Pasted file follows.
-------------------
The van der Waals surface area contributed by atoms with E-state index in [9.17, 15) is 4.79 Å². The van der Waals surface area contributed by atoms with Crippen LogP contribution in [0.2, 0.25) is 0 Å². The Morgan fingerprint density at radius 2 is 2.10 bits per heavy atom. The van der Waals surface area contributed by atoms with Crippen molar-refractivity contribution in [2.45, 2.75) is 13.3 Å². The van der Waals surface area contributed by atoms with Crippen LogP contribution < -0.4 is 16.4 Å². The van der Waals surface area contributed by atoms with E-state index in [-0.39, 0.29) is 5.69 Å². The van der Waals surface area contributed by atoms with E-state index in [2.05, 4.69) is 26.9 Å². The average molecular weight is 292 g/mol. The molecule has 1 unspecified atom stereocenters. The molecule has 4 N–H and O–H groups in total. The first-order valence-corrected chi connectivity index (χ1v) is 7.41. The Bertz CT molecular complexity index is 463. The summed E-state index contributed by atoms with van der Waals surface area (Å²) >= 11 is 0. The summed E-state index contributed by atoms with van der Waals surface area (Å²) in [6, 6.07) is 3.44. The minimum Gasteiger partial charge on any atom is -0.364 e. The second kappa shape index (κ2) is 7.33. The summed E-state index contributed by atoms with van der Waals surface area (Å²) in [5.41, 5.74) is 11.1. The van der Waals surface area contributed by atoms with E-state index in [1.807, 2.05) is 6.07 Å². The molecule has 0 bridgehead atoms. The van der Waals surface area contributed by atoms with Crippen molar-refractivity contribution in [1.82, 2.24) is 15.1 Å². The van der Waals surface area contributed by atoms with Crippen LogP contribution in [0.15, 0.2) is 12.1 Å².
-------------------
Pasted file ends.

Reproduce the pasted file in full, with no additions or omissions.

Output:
The van der Waals surface area contributed by atoms with E-state index in [9.17, 15) is 4.79 Å². The van der Waals surface area contributed by atoms with Crippen LogP contribution in [0.2, 0.25) is 0 Å². The Morgan fingerprint density at radius 2 is 2.10 bits per heavy atom. The van der Waals surface area contributed by atoms with Crippen molar-refractivity contribution in [2.45, 2.75) is 13.3 Å². The van der Waals surface area contributed by atoms with Crippen LogP contribution < -0.4 is 16.4 Å². The van der Waals surface area contributed by atoms with E-state index in [-0.39, 0.29) is 5.69 Å². The van der Waals surface area contributed by atoms with E-state index in [2.05, 4.69) is 26.9 Å². The average molecular weight is 292 g/mol. The molecule has 1 unspecified atom stereocenters. The molecule has 4 N–H and O–H groups in total. The first-order valence-corrected chi connectivity index (χ1v) is 7.41. The Bertz CT molecular complexity index is 463. The summed E-state index contributed by atoms with van der Waals surface area (Å²) >= 11 is 0. The summed E-state index contributed by atoms with van der Waals surface area (Å²) in [6, 6.07) is 3.44. The minimum Gasteiger partial charge on any atom is -0.364 e. The second kappa shape index (κ2) is 7.33. The summed E-state index contributed by atoms with van der Waals surface area (Å²) in [5.41, 5.74) is 11.1. The van der Waals surface area contributed by atoms with E-state index in [1.807, 2.05) is 6.07 Å². The molecule has 0 bridgehead atoms. The van der Waals surface area contributed by atoms with Crippen molar-refractivity contribution in [1.82, 2.24) is 15.1 Å². The van der Waals surface area contributed by atoms with Crippen LogP contribution in [0.15, 0.2) is 12.1 Å².